Society for the blind provides great service

Joyce Anderson at Morpeth Rotary Club.
Joyce Anderson at Morpeth Rotary Club.


Joyce Anderson became partially sighted some years ago, but she found it was not the end of the world and with specialist help she carried on working until she was 62.

There was no specialist society in Northumberland at the time so she joined the Newcastle Society for the Blind and they referred her to training.

She had developed late onset retinal degeneration and was no longer able to see a computer screen or use a mouse. She was taught to use talking technology and was able to continue to work at Morpeth Library.

Her trainers asked her to come back to help to train others. She agreed to go on a Train The Trainer’s course four years ago and work with the not-for-profit organisation. She is now a trustee and board member of Visual Awareness Training, which works closely with RNIB.

It offers training to the staff of universities, social services, the MetroCentre, the NHS and others. Mrs Anderson has helped to train 100 MetroCentre staff, 50 graduates on a Masters course, students on a GP practice course, staff at the Freeman Hospital and staff at Newcastle Cathedral. Another role is helping to train young blind people.

Training is accredited through the Open College.

Mrs Anderson is also a member of Northumberland Low Vision Action.

Rotary members and guests had some work to do when they were invited to take part in a quiz of what was ‘true or false’ in a list of stereotypes of blind people:

l People who are blind can hear better — false. Blind people have to use their senses more, including smell and hearing.

l Females are twice as likely to go blind as males — true. Generally women live longer than men and many eye conditions are age-related.

l Smoking causes sight loss — true. It is important to have checks of eye health at least every two years as a half of conditions leading to blindness are preventable if caught in time.

l Thirty per cent of blind and visually impaired people are of working age — false. The figure is 66 per cent. Employer attitude is important, with nine per cent of employers thinking that blind people are unable to work, but with the right training and support all of them can.

l Registered blind people cannot see — false. Only four per cent have no sight, most have some residual vision. Mrs Anderson has no central vision, but has peripheral vision. She knows a guide dog owner who reads a book when he gets on the bus with his dog.

l Guide dogs tell their owners when it is safe to cross the road — false. They are only taught to stop at the edge of the road. A guide dog has the mental capacity of a two-year-old child.

l Only two per cent of blind people now read braille — true. New technology has caused change.

l Registered blind people can watch TV — true. Mrs Anderson can if she is 12ins from the screen. Forty per cent of programmes are now audio described.

l A blind person with a red and white striped cane supports Sunderland — false. It means the person has sight loss and deafness.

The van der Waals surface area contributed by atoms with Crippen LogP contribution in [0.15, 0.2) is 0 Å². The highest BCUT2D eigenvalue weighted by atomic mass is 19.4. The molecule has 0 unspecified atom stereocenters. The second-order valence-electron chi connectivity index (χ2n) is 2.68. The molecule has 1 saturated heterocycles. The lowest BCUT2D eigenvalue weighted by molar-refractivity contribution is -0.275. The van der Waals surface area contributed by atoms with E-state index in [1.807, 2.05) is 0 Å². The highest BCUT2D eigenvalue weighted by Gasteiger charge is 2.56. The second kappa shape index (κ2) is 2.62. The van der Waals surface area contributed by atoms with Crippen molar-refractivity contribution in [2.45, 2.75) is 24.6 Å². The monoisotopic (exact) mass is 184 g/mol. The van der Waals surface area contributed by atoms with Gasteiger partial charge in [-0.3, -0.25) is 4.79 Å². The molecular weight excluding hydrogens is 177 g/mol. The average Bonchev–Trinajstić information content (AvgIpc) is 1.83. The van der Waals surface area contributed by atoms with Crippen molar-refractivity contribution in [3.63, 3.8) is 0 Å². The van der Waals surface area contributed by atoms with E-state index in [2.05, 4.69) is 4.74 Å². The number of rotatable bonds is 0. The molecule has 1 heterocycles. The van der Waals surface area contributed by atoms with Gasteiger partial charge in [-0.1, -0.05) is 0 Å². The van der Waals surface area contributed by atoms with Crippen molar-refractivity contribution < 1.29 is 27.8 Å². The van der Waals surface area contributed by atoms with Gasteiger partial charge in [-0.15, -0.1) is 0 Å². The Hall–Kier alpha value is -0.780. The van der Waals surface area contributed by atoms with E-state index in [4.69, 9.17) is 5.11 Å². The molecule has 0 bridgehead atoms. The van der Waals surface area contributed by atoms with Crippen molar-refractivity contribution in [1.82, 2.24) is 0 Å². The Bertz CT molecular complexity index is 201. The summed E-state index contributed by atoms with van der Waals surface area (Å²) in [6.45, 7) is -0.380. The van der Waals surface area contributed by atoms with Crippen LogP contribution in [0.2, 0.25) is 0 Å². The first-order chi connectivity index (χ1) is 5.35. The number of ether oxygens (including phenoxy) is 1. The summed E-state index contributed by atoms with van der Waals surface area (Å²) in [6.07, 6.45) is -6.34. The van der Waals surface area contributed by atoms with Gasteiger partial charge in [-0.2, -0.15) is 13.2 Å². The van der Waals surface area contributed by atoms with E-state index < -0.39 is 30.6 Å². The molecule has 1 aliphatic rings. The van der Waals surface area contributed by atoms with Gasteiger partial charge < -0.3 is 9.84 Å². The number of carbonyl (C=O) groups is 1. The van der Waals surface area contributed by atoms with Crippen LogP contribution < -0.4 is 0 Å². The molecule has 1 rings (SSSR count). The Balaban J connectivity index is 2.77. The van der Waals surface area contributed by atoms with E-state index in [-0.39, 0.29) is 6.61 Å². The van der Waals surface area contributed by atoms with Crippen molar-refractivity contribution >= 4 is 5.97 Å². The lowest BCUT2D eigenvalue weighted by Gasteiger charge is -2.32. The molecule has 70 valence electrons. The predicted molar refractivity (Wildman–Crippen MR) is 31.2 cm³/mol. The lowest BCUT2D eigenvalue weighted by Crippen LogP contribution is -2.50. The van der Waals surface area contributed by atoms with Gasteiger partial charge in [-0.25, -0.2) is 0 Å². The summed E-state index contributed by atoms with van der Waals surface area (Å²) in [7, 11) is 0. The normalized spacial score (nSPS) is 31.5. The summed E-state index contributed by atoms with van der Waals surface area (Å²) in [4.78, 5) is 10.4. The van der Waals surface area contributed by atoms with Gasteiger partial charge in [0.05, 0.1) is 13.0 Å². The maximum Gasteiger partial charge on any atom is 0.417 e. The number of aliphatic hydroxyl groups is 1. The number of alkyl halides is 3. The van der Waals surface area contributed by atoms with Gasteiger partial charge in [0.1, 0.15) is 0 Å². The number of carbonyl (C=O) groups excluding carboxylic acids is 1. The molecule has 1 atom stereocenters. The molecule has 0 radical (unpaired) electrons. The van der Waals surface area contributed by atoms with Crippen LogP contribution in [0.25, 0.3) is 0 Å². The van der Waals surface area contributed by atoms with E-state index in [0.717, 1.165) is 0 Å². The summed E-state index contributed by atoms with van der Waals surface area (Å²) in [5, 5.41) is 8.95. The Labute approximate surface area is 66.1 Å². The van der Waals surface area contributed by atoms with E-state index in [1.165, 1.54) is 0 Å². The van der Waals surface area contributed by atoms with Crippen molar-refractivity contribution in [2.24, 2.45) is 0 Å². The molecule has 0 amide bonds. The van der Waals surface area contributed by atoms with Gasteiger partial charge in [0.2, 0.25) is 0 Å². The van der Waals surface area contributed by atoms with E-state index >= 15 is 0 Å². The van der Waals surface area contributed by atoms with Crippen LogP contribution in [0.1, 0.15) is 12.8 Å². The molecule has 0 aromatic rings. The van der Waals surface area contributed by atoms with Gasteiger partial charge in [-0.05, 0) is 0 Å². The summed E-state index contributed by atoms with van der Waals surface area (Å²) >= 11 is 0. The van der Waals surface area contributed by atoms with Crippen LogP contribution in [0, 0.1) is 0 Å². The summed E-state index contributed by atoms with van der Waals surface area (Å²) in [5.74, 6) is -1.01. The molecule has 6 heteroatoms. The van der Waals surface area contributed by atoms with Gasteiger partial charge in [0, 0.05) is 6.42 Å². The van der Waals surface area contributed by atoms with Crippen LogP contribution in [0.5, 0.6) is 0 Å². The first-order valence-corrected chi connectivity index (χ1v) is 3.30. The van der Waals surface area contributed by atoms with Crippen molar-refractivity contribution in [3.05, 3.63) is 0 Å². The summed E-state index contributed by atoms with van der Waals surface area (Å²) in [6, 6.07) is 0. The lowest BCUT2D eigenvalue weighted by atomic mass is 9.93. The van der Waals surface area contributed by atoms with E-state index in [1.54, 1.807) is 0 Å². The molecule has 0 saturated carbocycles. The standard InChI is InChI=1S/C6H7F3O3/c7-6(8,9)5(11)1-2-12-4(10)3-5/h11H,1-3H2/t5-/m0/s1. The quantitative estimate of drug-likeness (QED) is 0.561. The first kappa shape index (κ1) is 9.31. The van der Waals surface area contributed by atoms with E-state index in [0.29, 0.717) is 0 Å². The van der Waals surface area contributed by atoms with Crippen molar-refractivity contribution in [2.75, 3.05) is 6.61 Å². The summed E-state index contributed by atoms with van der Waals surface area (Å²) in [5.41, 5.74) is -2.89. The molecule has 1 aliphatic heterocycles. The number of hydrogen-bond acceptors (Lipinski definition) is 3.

Mrs Anderson gave a few tips on how best to communicate with blind and partially sighted people.

It is always best to introduce yourself as not everyone will recognise a voice. Say if you are moving away or leaving the room as this avoids embarrassing conversations. Never suddenly grab someone’s arm, let them take yours.

Always ask if help is needed. If it is, the helper should be one step ahead. If the path is narrow, put your guiding hand in the middle of your back and let them get behind.

Never push someone into a chair, but put one of their hands on the back or front of it. When helping people into a car, place one of their hands to show where the roof is.

Some simple gadgets are very useful. Put a rubber circle or square on the buttons of the operating system of a washing machine or oven to know which sets the right cycle or temperature. Use pegs to keep matching shoes together. Mrs Anderson has a talking microwave and kitchen scales.

John Wylie, of Newcastle College, developed ‘Wylie Cards’. Written on one side are the six most common eye conditions. On the other side is a description of what that person can see.

Mrs Anderson knows three people with retinitis pigmentosa, but each has different symptoms.

She has a voice recorder/labeller pen called a PenFriend. It can place a label on anything, including clothes. If you hold it against one of the labels, it will give verbal information on what it is, what it contains, etc. A sighted person should help to prepare the labels.

Another device will say the colour of an article if you hold it close. That will help to colour co-ordinate the clothes that you wear, and of course she has a talking mobile phone.

Mrs Anderson does voluntary work for RNIB. There were 268 referrals in Northumberland between January and the end of June.

Other problems to deal with include street furniture, freestanding advertising boards, and cars and vans parking on the pavement. On the plus side there are two new pedestrian crossings in Morpeth, which, as well as lights and bleeps, have a revolving touch cone for when it is safe to cross.

The vote of thanks was by Alan Clark.

Three new Rotary members were enrolled by the new President of Morpeth Rotary Rhona Dunn and warmly welcomed by members. They are Mary Kendall, Bob Kendall and Malcolm Thomas.